Tag Archives: high pasture cave

Rosemarkie Caves Excavations: Interpreting the results of three years of excavations – 2016 to 2018

by Steven Birch

This article is a repost from the Rosemarkie Caves Website – see original here.

June 2018 saw a strong team from the Rosemarkie Caves Project carry out a third consecutive season of excavation in a group of coastal caves between Rosemarkie and Eathie. The fieldwork took place in two of the Learnie Caves, continuing the excavations to investigate cave function in Learnie 1A and Learnie 1B (Dead Horse Cave). The caves are located in the same headland below Learnie Farm, which also houses Smelter’s Cave (Learnie 2B), where the Rosemarkie Man discovery was made in 2016 (see previous blog posts here and here), along with substantial evidence for early medieval metalworking.

As in previous excavations, some of the best evidence for the use and function of the caves to emerge this year related to the 19th to early 20th century, including the usual leather shoe soles and leather off-cuts, snips of metal, sherds of window glass and worked bone/horn. The excellent preservation found in many of these caves also produced other organic remains including worked wood in Dead Horse Cave. Some of the more recognisable wood elements comprised fragments of roundwood around 6-8mm in diameter, some of which had trimmed ends. Further analysis of these finds is required, but it is possible that some of this material derives from the manufacture of baskets or fish traps. Other artefacts associated with this period of use included ceramics, bottle glass, a metal spoon, knife blades and handles, the remains of a small penknife including a part of the finely decorated bone handle, iron fittings, bone and mother of pearl buttons, several potential stone tools, and the ubiquitous clay pipe fragments. Several objects manufactured from copper alloy were also recovered including studs, pins, three low-denomination coins and fragments from an oil or paraffin lamp. In the upper levels of Learnie 1A, we recovered a large number of old shotgun cartridges, which may have been used to shoot rabbits and birds (the recent analysis of the animal bones from previous year’s excavations by Karen Kennedy has indicated high numbers of rabbit bones in the faunal assemblage from this period).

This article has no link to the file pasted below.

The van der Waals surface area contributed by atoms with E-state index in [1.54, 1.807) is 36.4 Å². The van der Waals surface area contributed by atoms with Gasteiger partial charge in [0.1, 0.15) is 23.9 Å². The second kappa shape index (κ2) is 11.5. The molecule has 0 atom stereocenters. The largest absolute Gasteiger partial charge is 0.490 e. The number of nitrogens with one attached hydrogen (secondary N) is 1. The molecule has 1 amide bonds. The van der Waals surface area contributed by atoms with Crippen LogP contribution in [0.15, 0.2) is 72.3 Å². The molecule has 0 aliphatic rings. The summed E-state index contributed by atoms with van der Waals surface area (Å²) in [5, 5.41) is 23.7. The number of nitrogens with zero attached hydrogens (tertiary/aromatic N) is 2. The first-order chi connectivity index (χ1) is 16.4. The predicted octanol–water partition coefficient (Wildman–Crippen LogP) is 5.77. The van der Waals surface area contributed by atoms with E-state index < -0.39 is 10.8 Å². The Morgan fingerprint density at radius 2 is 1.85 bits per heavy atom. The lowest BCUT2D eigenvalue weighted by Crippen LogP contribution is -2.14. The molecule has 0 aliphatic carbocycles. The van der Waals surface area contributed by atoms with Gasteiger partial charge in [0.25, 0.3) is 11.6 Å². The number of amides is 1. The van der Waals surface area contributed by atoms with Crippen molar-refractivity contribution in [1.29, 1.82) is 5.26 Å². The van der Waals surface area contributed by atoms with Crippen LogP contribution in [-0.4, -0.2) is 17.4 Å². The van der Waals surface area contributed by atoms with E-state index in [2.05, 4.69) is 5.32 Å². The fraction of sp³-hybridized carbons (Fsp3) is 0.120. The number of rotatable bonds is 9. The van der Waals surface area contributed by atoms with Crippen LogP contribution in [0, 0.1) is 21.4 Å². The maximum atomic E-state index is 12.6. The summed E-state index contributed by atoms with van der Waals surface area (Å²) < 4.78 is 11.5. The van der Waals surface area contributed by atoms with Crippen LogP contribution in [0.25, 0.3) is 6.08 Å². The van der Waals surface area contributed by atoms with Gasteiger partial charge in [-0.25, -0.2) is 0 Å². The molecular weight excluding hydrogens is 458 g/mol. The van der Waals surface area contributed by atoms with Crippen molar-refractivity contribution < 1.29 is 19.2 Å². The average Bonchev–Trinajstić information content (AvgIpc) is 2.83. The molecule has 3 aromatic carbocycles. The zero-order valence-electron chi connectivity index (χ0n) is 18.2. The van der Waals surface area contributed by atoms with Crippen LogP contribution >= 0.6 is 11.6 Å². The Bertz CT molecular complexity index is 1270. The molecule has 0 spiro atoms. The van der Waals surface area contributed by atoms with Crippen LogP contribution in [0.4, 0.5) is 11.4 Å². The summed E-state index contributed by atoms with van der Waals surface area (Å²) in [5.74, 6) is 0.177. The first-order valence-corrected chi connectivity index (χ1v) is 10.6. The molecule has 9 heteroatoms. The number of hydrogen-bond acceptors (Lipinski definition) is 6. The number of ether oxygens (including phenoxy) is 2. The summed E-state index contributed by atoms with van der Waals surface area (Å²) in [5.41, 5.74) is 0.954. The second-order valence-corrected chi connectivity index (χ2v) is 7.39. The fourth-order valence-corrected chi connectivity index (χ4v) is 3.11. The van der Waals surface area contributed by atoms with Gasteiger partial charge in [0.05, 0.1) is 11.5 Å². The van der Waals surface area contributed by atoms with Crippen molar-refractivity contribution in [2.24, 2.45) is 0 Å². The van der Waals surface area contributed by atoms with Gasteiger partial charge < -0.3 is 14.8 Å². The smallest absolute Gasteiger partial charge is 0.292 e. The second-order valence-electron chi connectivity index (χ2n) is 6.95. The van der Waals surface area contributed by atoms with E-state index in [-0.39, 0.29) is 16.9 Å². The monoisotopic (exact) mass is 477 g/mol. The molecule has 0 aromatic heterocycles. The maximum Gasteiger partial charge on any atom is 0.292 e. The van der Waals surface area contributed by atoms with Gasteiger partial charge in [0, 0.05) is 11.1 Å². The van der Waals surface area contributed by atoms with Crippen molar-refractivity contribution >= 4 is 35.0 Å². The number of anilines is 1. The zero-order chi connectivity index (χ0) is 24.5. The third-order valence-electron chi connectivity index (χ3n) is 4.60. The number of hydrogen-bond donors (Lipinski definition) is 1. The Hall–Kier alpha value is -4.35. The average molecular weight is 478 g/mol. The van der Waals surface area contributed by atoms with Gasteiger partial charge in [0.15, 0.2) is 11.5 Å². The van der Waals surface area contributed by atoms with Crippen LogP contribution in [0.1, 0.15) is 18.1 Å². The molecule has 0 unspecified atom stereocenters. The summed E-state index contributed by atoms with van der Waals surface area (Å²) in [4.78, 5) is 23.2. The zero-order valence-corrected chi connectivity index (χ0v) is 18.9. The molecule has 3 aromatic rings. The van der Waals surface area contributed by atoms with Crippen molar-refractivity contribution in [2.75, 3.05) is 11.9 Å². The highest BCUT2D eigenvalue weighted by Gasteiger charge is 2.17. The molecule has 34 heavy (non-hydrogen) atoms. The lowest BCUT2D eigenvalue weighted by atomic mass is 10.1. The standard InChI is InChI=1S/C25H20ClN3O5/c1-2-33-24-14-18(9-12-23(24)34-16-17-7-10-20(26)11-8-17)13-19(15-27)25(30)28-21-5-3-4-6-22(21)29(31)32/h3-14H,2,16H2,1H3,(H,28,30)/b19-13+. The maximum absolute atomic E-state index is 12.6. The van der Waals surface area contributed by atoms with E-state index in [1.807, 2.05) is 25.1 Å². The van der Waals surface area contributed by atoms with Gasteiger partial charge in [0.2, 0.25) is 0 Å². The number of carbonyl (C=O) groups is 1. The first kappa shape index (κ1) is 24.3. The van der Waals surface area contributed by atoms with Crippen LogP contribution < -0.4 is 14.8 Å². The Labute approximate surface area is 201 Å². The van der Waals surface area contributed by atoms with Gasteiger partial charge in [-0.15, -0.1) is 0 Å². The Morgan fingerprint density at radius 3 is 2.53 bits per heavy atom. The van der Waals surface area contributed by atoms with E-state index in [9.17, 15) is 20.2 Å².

Composite pipe fragment from Learnie 1B.

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Exploring High Pasture Cave with NOSAS

by Karen Clarke (NOSAS)

As part of a NOSAS trip organised by Beth Beresford to explore the exceptional archaeology of the Scottish Island of Skye Martin Wildgoose, and George Kozikowski guided us through Uamh an Ard Achadh (Cave of the High Field or High Pasture Cave).  Situated on the Broadford to Torrin road, it has been the focus of late Bronze and early Iron Age archaeological research.  Our guides were key members of the excavation team.  Since reading Martin Wildgoose’s excellent article in Skye Magazine 2011/2012 and hearing his colleague Steven Birch speak on the subject (both of which are major references for this blog and an article in the forthcoming NOSAS Newsletter) visiting this unique location has long been on my wish list.  It certainly proved to be one of the high-lights of an excellent weekend exploring diverse terrains across Skye with timelines extending over thousands of years as described in Martin Wildgoose’s recent blog post for NOSAS.

I am neither a geologist nor an archaeologist but enthusiastic about both disciplines and will try to do the cave justice from a civilian perspective.  I remain mindful that High Pasture Cave (HPC) was a burial place where the remains of three humans and a number of animals including, cattle, deer and a high ratio of pigs were placed.  With respect to HPC’s location within the wider landscape Martin Wildgoose emphasised how it lies within a natural amphitheatre as shown in my photograph.

High Pasture Cave Natural Amphitheatre

Martin Wildgoose’s sketch depicts how it might have appeared c600BC.  Note the pathway to the cave entrance, also the horseshoe shaped midden (rubbish tip) which contained deposits of discarded shells and other detritus.

HPC Sketch Martin Wildgoose

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